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A Man of Mid-Century Elegance: Journey From Salvation Army to Vintage McQueen

In form-fitting Christian Lacroix and Alexander McQueen, Willy Moon is our kind of liberated man. By bringing back the mid-century elegance of the body-conscious suit, this New Zealand musician provides a much needed rebuttal to the male comfort culture of generic jeans and khakis. From Salvation Army sweaters to vintage designer suits, read our story below and follow Willy on his journey to becoming a laptop, hip-hop Buddy Holly.

Elisa & Lily


"I went to school during the 90s when kids wore skateboarding shoes, baggy jeans, and hoodies.  I, however, would go to the thrift store and pick out strange pieces -- Polo sweaters, sheekpskin miniatures, and pilot jackets. I didn't have a sense of what was normal, which I inherited from my parents. I was brought up from a very young age to be an individual and to think for myself."


"My first tape was a live cassette by Nirvana. Then I started listening to Lou Reed, Bob Dylan, and David Bowie. I love the idea of self-creation, and each of them had the ability to get away from the constraints of other people and make a world that they wanted to inhabit. From the age of seven to twelve, I played the guitar. After my mother died, I stopped. When I was twelve, my mom wouldn't let me stay at friend's house. I told her to fuck off and went anyways. A few days later, she fell into a coma and I never had the chance to speak to her again."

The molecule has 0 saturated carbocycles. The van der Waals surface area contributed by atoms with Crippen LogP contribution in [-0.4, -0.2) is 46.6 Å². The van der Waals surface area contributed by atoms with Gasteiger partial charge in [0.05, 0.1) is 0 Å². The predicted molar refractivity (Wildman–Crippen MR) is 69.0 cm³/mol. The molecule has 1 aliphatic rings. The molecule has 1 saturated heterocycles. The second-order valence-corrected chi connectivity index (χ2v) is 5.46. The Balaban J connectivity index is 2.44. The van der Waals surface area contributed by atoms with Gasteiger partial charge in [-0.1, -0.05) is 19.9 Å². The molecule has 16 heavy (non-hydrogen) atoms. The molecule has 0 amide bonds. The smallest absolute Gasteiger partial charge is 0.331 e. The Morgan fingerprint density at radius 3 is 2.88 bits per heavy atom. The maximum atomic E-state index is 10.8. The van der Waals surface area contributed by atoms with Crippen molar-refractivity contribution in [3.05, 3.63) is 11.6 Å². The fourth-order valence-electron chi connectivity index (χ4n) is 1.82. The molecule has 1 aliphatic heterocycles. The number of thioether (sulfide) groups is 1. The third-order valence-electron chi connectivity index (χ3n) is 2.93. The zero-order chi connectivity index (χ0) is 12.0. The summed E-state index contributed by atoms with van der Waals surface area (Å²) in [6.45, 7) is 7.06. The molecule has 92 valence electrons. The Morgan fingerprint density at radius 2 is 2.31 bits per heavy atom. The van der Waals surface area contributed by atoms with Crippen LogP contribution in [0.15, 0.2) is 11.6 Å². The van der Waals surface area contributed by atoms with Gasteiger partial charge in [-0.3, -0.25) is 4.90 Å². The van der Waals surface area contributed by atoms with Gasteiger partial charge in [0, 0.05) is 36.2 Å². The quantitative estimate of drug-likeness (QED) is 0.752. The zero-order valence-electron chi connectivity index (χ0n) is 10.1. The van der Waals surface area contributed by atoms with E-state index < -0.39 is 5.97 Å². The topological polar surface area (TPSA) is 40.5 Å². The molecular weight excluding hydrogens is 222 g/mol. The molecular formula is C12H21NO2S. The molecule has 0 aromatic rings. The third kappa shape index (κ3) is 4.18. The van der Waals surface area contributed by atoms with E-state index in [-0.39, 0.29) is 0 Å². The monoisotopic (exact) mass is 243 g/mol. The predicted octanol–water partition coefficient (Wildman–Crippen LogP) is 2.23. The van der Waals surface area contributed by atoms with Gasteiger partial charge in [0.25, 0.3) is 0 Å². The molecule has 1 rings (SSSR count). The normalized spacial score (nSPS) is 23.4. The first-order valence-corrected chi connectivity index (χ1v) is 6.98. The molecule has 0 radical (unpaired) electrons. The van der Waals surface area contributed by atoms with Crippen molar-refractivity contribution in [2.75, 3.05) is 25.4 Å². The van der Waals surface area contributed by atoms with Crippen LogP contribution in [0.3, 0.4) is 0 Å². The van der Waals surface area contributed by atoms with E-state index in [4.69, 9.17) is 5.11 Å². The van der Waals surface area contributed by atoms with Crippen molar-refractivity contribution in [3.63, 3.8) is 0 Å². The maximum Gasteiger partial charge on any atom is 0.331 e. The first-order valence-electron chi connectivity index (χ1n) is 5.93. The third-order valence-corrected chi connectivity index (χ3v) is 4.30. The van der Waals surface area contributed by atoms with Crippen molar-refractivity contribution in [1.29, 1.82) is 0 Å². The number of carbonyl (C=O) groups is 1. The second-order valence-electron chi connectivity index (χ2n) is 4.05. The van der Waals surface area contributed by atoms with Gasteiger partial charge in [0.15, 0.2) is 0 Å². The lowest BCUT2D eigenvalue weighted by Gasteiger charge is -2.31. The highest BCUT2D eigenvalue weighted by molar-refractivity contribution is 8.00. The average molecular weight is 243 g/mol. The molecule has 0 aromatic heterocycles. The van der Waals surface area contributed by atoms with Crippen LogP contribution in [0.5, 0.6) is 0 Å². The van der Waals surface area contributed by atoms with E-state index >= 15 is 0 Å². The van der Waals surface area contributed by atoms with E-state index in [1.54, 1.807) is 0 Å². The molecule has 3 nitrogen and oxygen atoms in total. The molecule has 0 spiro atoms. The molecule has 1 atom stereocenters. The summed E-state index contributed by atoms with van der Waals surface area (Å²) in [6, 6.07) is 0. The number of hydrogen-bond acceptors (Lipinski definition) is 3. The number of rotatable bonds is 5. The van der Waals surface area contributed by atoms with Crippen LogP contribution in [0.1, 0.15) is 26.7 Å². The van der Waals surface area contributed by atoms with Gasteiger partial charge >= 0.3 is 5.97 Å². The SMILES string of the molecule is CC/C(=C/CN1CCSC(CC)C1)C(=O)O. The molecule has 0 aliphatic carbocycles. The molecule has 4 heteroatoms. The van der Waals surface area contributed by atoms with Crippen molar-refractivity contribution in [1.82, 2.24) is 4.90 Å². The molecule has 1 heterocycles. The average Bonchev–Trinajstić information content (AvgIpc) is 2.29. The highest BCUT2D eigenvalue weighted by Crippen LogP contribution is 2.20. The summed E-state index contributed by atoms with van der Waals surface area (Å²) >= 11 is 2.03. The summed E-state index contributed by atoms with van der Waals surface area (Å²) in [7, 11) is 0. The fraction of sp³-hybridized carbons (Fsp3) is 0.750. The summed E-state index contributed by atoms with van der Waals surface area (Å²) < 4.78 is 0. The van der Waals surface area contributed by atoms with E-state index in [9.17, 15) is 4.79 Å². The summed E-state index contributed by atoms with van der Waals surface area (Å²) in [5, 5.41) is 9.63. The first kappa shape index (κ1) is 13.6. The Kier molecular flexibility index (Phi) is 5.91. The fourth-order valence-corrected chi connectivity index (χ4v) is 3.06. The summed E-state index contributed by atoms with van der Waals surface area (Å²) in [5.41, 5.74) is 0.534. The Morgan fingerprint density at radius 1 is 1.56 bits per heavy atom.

After a down-and-out stint in London, the peacefulness of Berlin, a friend, Buddy Holly, and a laptop reunited Willy with his art.

About the ability to merge samples on his computer, Willy reflects, "I was free from anybody else's opinions or ideas. I could make something purely based on my own tastes."

As for Buddy Holly, Willy says, "He was the first punk. With his snarling lip and his band, the Crickets, he was just so cool and preternaturally talented. He seemed like a freak or an alien, which appealed to me."


"Men have lost the ability to be comfortable with their bodies and sexuality.They've been boxed into a corner. Being homophobic, a lot of men avoid flamboyance, because it's associated with gay men. What it means to be a man has become confused and their collective mentality -- that we are the cause of all of the world's problems -- is self-loathing. But men can be the solution. We don't need to be the oppressor.

"Women have freed themselves from being told by men what to do. It used to be that each man was the God of his own family -- the women and the children all looked up to him. He was justice, nature, and everything. Now he's been reduced to nothing. It's a difficult situation for men to deal with."


"I don't wear jeans. I've never liked denim -- the way it sits against the skin feels horrible. It's heavy and coarse. I prefer tactile clothes that I can touch, such as my suits from a Notting Hill vintage designer shop. Rather than spend 2000 pounds on a a new piece, I'll spend 300 pounds on a piece from five or ten years ago. That way, it doesn't exist within the zeitgeist. Someone else walking down the street isn't necessarily going to have it. Finding these vintage suits feels like a discovery that's all my own. Fashion isn't merely about clothing. It's about how you represent yourself as a person: the way you talk, the habits you have, the alcohol you might drink, the music you might listen to, the films you might like, and the books that you read."

If Willy's story inspires your style, then add some of his things to your closet!

Willy was interviewed and photographed by Elisa & Mona
For more about Willy Moon, visit his website

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